Concern about the environment as well as legislative changes in Sacramento to new building construction requirements have prompted the City of Santa Monica to look into updating its green building ordinance.
A meeting was held on December 7 so the community could learn about and give input on the proposed changes to the green building ordinance. The changes will apply to new construction, substantial remodels and tenant improvements. The City’s Green Building Advisor, Brenden McEneaney, explained during his presentation that a green building is one that has “reduced fossil fuel energy use, is healthy,” has lower environmental impacts and has “a lower cost for ownership and maintenance.”
City green requirements apply to the type and amount of energy a building will consume, the materials that are used in its construction, the way waste is diverted during construction, and to how water is conserved inside the building and how water is conserved when used for landscaping. The City has also developed incentives for those who incorporate green building practices into their construction. They include an expedited plan check by the City of their construction plans, design consultation/resources and zoning bonuses.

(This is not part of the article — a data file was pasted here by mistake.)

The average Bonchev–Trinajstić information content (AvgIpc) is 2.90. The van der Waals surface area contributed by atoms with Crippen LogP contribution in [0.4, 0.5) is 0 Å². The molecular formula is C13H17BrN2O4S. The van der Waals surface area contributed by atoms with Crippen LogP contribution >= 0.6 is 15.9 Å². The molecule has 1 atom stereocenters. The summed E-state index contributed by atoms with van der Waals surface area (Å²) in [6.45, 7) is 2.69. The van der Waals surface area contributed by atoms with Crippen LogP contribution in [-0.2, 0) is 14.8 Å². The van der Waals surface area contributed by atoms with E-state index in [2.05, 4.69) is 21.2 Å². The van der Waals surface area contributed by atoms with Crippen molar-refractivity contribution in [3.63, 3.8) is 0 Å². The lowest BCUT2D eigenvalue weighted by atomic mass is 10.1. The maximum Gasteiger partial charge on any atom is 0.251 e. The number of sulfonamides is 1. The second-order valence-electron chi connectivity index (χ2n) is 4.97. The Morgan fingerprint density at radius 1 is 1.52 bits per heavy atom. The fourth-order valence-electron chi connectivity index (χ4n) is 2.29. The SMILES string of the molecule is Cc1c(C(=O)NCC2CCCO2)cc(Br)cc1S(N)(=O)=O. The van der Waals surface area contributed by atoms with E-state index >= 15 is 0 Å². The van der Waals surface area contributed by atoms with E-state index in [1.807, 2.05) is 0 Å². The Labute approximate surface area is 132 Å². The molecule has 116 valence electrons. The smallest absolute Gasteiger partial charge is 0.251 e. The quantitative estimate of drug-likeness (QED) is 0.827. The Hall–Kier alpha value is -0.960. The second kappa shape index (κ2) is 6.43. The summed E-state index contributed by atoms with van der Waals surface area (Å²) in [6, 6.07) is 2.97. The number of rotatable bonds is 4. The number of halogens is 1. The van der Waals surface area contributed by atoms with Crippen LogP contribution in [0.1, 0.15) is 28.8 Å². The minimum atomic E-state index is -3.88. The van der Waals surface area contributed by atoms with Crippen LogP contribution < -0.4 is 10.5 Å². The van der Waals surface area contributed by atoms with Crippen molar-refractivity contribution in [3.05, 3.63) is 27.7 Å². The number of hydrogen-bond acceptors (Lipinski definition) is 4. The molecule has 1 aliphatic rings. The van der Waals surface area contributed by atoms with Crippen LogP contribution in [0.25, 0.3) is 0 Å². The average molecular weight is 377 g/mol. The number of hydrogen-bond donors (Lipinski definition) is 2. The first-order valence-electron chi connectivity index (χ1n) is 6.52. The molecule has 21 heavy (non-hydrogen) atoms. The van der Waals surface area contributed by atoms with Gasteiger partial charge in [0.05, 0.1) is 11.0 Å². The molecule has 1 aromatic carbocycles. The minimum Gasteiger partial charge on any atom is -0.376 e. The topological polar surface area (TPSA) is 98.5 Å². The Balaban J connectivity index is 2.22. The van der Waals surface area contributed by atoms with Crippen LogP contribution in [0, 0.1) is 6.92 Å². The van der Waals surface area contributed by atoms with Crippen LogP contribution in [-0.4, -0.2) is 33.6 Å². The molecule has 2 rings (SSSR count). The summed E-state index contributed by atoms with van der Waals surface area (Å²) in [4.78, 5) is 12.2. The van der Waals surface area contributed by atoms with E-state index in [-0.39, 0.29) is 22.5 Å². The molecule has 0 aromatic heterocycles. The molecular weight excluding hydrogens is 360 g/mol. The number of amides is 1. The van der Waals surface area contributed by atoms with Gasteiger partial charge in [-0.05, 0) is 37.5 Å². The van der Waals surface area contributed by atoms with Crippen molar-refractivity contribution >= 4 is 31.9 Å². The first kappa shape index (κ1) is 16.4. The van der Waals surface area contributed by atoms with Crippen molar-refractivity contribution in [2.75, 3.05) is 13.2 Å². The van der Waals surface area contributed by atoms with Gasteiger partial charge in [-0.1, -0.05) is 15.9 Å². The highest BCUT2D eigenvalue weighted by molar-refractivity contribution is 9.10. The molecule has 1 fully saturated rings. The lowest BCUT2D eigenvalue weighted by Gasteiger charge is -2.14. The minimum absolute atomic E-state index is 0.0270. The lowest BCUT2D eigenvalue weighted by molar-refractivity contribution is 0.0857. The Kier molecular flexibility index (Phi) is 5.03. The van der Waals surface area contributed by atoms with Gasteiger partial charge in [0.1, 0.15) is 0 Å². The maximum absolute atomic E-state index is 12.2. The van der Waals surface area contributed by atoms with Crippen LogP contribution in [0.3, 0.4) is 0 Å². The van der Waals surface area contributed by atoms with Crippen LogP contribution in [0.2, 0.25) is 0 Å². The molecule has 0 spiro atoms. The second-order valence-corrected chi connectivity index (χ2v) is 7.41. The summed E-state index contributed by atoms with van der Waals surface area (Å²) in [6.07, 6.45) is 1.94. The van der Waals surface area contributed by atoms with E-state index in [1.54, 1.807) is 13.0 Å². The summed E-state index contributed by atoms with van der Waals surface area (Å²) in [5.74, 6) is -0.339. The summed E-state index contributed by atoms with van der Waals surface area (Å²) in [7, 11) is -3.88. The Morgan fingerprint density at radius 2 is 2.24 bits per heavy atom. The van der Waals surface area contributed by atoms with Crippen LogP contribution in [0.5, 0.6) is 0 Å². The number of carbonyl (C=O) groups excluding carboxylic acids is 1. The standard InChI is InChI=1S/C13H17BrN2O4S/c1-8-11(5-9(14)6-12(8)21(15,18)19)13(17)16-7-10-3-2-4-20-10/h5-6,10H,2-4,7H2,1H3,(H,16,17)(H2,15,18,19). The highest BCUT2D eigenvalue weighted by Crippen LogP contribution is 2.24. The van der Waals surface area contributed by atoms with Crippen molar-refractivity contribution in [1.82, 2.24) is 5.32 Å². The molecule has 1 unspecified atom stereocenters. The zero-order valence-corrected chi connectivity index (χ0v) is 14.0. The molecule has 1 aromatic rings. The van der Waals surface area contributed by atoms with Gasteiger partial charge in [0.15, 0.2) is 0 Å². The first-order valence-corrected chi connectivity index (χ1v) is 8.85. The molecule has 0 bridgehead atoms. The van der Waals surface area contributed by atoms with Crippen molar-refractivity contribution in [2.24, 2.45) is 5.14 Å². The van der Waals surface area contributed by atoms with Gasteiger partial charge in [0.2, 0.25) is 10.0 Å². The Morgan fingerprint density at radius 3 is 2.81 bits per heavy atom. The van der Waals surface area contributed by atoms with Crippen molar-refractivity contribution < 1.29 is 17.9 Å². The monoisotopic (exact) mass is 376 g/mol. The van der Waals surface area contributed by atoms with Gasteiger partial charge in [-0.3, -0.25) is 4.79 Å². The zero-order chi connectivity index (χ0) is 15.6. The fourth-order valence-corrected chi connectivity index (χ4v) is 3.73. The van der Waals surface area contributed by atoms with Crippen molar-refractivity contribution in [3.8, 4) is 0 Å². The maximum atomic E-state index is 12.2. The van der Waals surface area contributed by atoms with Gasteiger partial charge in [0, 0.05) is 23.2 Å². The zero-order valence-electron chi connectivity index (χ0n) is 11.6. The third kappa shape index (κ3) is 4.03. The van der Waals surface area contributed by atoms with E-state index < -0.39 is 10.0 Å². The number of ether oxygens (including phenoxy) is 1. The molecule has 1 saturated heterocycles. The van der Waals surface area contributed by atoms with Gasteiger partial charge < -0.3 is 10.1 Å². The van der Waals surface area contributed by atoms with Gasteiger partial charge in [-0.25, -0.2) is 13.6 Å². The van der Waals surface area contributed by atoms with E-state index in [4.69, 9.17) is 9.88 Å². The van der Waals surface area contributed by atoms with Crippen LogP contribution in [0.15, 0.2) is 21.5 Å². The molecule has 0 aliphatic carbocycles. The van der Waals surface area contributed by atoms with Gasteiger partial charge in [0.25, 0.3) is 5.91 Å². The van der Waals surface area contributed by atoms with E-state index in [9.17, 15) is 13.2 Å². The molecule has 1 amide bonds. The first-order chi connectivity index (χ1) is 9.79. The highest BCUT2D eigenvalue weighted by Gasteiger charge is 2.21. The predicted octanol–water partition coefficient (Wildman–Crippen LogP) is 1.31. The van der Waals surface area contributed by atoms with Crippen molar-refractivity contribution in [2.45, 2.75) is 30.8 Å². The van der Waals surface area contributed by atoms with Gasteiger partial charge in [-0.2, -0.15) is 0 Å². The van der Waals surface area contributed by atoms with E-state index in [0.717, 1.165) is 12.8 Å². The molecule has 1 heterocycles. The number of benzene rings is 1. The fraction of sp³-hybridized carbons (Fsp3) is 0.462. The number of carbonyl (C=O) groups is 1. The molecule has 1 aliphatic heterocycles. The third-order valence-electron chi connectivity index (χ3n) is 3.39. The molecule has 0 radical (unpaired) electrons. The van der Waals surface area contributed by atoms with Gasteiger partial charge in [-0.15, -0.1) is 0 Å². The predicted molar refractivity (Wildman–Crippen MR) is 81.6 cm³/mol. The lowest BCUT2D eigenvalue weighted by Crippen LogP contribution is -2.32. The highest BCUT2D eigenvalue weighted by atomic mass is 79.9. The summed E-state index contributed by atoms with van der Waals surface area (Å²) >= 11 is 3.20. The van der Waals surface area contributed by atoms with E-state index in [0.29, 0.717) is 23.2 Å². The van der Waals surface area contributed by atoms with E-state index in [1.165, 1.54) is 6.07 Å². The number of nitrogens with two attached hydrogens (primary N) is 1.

Currently, green building measures are only applicable to new construction and substantial remodels on a cost basis. The proposed requirements will also apply to new construction. to new tenant improvements, and wll apply to substantial remodels on a square footage basis. A green building checklist is required now but not required under the proposed changes. Also being proposed is being 15 percent below California’s energy efficiency standards rather than the current 10 percent.
Other proposed changes include allowing exceptions to the requirement that solar heating be used for all pools and spas; requiring that all DHW exposed pipes must be insulated and having this requirement apply to retrofits; and having 70 percent of all construction and demolition waste be diverted, excluding inerts as opposed to the current 65 percent. Changes are also being proposed so the City’s requirements will be consistent with California’s Model Water ordinance.
There are also some new proposed requirements in areas that had no requirements before. One is to have low-rise residential buildings meet EnergyStar requirements. Others apply to water conservation and include standards for urinals and cooling towers.
Input from those in attendance included having better standards to insulate against noise in multi-unit dwellings, having properties evaluated for green requirements when they are sold, and having education for contractors and homeowners about the requirements.
The proposed changes will now be evaluated by the City Council. Further information can be found at smgreen.org.
Contact Hannah Heineman